I think my reaction to the opposite sex has been very different from many. There is no fear or even disgust towards women or the female body in general. I think women are very beautiful and I can recognize that beauty, but it’s completely non-sexual. It’s almost artistic, I think. I know when a woman has pretty features but they don’t do anything for me in romantic terms.
Even on an emotional or intellectual side, I am engaged and interested by men. I just find men to be exciting and stimulating, in pretty much all facets of their character, while women — though respected — just don’t get much of my attention. I suppose this sounds very sexist, but it really just has to do with my initial reactions. I have plenty of female friends who I adore. But if I’m in a crowd and looking at people, I notice the men. Women just aren’t on my radar, even in a non-romantic way.
I suppose I just find men to be more fun and energetic. There seems to be a bit more carefree attitude among men, which, of course, is largely dependent upon the fact that I’m a college guy and the guys I know are too. Women, in general, often come across to me as preoccupied. But of course this isn’t the rule. I know plenty of fun girls and plenty of grim guys. The problem with making these sort of observations is that they can play to stereotypes. Let me be clear that I'm not saying men are all great and women are all catty, but it is a bit of a gut reaction.
I think a lot of it comes down to small observations that are almost impossible to write down. The simple way men communicate is very different from the way women communicate, even in subtle ways, and I think I can pick up on those subtleties and it really does make a difference to me in terms of attraction. I will say, however, that I think men tend to come across as more forthright and honest than women do, and that is something that certainly endears me to them more. I'm not saying men actually are more honest. I just mean that their way of communication sounds more honest to me. Some say women tend to be more political and diplomatic in their communication style, and I will admit I can pick up on that from many women, and it's something that just shuts me down. It shuts me down when I hear it from a man, too. So, largely, this is just my own personal opinion of what I like as an individual.
Of course, I am just talking about initial gut reactions. I don’t think women are less fun or less energetic or less honest than men. That’s just how I react at first on a very instinctive level (in the same way that men instinctively attract me physically). In fact, when Karen's article first pressed me to think about this issue, I just kind of fumbled around for an answer to the question. I've never really thought of it before, but it is interesting to note it now that I've been introspective about it.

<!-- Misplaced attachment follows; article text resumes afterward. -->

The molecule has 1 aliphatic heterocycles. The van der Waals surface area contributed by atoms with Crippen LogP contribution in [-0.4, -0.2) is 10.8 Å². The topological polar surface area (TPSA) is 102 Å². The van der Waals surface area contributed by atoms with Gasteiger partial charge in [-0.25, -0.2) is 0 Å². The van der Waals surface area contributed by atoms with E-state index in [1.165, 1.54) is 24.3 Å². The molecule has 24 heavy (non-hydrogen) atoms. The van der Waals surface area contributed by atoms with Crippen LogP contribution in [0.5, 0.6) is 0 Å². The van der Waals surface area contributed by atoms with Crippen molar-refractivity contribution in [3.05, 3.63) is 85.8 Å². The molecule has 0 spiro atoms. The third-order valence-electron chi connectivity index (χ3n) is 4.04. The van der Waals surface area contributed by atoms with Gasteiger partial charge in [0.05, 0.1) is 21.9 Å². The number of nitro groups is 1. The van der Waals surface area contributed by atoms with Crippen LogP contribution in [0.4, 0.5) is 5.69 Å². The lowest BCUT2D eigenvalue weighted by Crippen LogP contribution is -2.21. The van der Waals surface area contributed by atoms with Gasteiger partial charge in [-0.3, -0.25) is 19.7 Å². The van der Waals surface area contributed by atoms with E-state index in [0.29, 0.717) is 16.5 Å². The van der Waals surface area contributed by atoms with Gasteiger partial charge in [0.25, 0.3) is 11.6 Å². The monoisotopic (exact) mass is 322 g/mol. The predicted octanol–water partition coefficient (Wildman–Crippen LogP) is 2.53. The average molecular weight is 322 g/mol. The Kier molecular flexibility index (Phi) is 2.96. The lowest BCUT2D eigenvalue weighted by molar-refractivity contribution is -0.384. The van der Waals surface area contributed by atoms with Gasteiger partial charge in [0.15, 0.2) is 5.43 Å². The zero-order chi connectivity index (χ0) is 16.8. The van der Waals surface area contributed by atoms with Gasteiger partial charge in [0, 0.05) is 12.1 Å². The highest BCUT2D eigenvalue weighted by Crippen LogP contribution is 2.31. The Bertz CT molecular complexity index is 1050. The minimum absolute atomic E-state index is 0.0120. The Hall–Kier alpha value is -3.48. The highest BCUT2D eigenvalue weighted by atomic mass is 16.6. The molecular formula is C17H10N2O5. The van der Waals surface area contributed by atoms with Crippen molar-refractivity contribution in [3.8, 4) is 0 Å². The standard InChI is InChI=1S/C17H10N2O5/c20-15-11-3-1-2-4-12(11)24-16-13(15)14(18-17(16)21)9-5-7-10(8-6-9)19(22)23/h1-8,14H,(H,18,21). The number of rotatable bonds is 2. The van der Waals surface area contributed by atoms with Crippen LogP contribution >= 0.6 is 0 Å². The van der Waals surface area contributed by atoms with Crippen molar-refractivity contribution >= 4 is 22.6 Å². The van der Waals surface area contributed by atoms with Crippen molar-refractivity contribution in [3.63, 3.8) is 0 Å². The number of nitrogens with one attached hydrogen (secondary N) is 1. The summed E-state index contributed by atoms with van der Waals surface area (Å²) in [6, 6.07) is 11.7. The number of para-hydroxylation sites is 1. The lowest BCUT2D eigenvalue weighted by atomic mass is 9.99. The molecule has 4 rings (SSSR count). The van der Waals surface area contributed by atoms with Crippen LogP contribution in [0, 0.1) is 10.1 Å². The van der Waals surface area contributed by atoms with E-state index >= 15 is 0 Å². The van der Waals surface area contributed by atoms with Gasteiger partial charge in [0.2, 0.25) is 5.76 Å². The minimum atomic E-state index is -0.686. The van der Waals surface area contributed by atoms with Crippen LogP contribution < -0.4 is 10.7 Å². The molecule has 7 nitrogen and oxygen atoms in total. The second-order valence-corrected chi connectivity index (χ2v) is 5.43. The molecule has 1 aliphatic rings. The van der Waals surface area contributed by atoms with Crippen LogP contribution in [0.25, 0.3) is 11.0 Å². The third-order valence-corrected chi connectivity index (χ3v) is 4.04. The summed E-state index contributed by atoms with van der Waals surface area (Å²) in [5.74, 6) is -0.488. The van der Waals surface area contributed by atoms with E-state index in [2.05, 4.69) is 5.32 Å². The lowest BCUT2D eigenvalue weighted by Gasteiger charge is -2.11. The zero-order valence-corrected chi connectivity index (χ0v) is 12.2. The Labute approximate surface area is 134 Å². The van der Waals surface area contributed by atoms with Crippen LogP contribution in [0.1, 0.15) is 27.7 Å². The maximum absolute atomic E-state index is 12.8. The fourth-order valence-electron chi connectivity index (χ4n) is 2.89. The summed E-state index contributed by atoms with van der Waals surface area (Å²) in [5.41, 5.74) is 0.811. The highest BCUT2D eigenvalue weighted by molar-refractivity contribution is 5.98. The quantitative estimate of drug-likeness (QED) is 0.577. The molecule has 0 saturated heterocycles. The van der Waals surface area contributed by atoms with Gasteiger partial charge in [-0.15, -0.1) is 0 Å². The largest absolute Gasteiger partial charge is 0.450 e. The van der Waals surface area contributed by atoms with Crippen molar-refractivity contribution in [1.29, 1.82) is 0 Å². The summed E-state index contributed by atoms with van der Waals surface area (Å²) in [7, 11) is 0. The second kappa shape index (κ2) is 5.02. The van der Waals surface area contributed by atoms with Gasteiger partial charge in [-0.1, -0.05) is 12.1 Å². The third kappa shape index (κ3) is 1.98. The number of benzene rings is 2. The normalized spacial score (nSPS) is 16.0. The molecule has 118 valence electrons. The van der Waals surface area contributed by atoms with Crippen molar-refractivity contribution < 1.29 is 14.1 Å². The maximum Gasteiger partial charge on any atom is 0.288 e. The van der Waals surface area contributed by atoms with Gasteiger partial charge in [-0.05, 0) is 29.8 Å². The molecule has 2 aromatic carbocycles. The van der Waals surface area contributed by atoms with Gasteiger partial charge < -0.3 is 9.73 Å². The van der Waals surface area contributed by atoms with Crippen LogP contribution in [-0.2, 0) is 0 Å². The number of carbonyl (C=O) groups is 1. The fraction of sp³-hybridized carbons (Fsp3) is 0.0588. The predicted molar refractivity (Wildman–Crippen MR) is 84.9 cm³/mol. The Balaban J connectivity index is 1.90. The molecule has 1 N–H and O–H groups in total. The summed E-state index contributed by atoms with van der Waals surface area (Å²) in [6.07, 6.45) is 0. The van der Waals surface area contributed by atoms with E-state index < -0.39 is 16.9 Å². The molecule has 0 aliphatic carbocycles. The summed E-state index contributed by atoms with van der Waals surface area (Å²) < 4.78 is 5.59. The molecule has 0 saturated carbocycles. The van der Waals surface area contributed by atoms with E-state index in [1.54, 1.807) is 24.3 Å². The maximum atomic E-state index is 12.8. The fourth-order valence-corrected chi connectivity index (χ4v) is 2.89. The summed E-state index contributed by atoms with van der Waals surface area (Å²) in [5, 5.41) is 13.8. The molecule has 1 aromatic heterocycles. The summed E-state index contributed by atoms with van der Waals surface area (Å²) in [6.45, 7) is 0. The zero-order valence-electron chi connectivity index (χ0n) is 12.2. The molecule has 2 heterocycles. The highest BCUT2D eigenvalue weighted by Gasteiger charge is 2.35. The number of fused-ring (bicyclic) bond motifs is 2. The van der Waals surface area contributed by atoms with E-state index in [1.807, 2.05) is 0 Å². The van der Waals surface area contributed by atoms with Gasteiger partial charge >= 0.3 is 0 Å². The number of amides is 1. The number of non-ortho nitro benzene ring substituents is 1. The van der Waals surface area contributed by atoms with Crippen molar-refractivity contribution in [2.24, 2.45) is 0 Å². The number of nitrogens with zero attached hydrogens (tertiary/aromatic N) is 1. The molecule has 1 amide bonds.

I certainly don’t have any gender stereotypes on a logical level. In fact, I’m probably one of the most open-minded and fair people I know when it comes to stereotypes of any kind. The fact of the matter is that at this point, I’m just sexually oriented towards the same sex, and I think that can account for my initial gut reactions about women.
I have wonderful relationships with women. Some women are as close to me as sisters and I trust them with my life. They’re great and loyal friends and I wouldn’t have them any other way. It’s just when it comes to the emotional connectivity required for a romantic relationship, not just a friendly one, I desire a male energy, I guess. There really isn’t any way to verbalize that properly, but I hope I got it across here.
I do think that, as SSA strugglers, we focus on the lack of physical connectivity too much, as if that's the main part of a relationship. It's certainly important, but I think it’s the inability to connect in an intense emotional way that really defines the problem between SSA folks and the opposite sex. Straight couples are able to work around things like impotence and inability to have sex all the time. It’s certainly difficult, but the emotional bond makes up for it, I assume.
For me, and I think for many SSA folks, however friendly we are with the opposite sex, and no matter what great friendships we have with members of the opposite sex, the fact of the matter is that we feel more emotionally bonded to the same sex. I do, at least. I know the argument is often made that SSA men don’t get along with heterosexual men, but that’s not the case with me. I like all men, and I like women too, just not to the same degree of emotional intensity as men.
I highly encourage people to continue this discussion, either here or at Karen's blog. Hope everyone's weekend is going well!